Tao Jin (CI professor I had dinner with last night from LSU in Baton Rouge) asked about quantitative ways to measure value – Joe says is really a lot softer than that – a qualitative response is the best he has – are his users satisfied. The real quantitative value is “what would you have spent to obtain that piece of intelligence” and that’s the value – however, if they zero, then you’re in trouble.

    Kelvin Zhang took over answering the question… but in Chinese… alas, my Mandarin is about a 2 on a scale of 1 to 10. Sorry. Mr. Miao said that he commented on how during the downturn it’s sometimes a good time to skill up their CI group. Sounds good to me..

    Question about counter-intelligence – Joe says there’s a need to create awareness throughout the company, but that the electronic authenticity of sources is a big issue and the frontier of the future.

    Kent jumped in and talked about two changes – what practitioners are doing must shift from the protective and defensive (competitor-focused) rather than winning the company money – sales driven exercises, for example. The need to partner with marketing and sales people – he mentioned Miller-Heiman decision mapping for sales processes – and CI people. The other change is in the government’s role – for the first time in Kent’s knowledge, since the USA has taken on substantial capital assets and around the world central governments have become owners of businesses in a big way – perhaps, there will be a reversal of the poisonous issues of economic policy being connected with economic intelligence. (ed: Quite a shift!)

    Question about CI software – in Chinese, awaiting translation… what kind of software does Joe use at Motorola? Nothing – Word and their brains. What separates intelligence people from everyone else is our passionate curiosity – by reading something and being immediately unsatisfied by what is read and compelling that person to learn what’s behind the story. The critical skill is, communicating – and being able to be concise, a better writer, succinct and clearly explain a complex topic in a very simple way.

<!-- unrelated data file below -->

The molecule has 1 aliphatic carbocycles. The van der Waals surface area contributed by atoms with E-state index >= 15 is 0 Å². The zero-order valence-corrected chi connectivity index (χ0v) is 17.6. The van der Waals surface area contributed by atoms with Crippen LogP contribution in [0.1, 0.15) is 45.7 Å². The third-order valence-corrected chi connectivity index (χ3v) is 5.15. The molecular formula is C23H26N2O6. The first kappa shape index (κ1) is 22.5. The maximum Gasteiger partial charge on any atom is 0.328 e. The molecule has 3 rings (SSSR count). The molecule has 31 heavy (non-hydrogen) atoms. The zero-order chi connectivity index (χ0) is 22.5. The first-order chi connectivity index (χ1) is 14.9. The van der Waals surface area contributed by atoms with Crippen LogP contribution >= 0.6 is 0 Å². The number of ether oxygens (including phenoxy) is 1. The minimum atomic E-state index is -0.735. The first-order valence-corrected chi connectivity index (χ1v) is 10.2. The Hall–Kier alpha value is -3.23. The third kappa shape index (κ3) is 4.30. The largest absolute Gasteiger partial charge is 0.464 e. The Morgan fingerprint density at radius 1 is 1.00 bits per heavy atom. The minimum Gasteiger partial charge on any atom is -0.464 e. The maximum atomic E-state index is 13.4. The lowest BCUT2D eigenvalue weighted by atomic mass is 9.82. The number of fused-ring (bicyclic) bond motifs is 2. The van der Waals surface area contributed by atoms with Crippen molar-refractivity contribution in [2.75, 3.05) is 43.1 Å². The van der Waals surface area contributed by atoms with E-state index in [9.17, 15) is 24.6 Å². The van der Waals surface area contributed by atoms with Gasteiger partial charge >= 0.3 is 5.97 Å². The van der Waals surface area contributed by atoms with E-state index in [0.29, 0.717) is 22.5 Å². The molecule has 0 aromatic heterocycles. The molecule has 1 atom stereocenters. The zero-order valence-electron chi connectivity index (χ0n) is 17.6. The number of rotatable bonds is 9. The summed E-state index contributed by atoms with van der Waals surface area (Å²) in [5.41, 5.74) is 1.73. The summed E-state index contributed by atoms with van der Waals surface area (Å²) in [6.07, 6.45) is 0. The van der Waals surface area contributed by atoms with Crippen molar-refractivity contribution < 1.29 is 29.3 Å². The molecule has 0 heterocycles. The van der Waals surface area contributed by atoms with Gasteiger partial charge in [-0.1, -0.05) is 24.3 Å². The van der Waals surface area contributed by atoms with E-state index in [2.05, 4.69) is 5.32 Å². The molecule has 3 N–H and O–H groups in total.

I tossed out the “Made to Stick” book which grabbed Joe and he launched into the principles (we’d just been chatting this morning about how much he loved the book) and that was it – Obama as the example – “Change we can believe in” and “yes we can” – these simple ideas that people just get and get behind.

    Tao Jin gave many comments about “human factors” – again in Chinese, but I think I’m starting to get better at picking out a few key words – anyhow, supporting Joe’s earlier comments, it’s not about software or technology but about people and how they react to ideas and information. Whoa – I heard “John Prescott” and “APQC”!

    So, time’s up, break for lunch… good stuff and had a nice follow up with Joe and a few others on his thoughts from this morning.

    After lunch, they made half an hour for a little rest and then started back up around 2:00 – I sat in on the English language classroom – there was an all Chinese down the hall – and Holger Meissner was first from Adler, then Keith Ruark from AVOS – both focused on healthcare, pharma, biotech and life sciences – pretty interesting overall but I didn’t blog it directly – mostly about how healthcare is reinventing itself and how CI is done or should be done. Then, stayed for the English language panel on the changing world of CI. Here’s the rundown from the CI China website:

    Interactive Roundtable Sessions:

    2:00 PM-3:00 PM

    English sessions

    Chinese sessions

    Building World Class Business & Competitive Intelligence in China
    Holger Meissner
    ADLER-LS President,
    Former Head of Global Competitive Intelligence with Bayer HealthCare LLC.
    Building CI system for Chinese Fortune 500 Company
    Biaofeng Chen
    China famous CI expert
    Former scout of Shanghai Municipal Police Station

    5 min for comment presentation by session chair  10 min for Q&A for audience

    3:00 PM-4:00 PM

    The Pharma CI using in USA
    Keith Ruark
    Global CI Expert
    AVOS Life Sciences Founder Partner
    Keith has 14+ years experience in the healthcare industry
    The 10 Steps to Selecting the Right CI Software for china user
    Lily Liu
    China CI Expert
    20 years IT working experience.
    Former market promotion director of Autonomy More consulting experience for CI system

    5 min for comment presentation by session chair  10 min for Q&A for audience

    Panel Discussions:

    4:00PM-5:00 PM

    English sessions

    Chinese sessions

    The Changing World of CI

    Kent Potter Kelvin Zhang
    Keith Ruark   Holger Meissner

    Is there any difference Between CI professionals work in reality:across Canada and China
    Tao Jin    Qihao Miao    Biaofeng Chen
    Benjamin Feng CHEN    Lily Liu

    Exhibition for trade visitors:

    All of CI experts Solve Day-to-Day Problems for audiences

    5:30PM-7:30 PM

    Exhibition for trade visitors
    Networking & Consulting in Exhibition Hall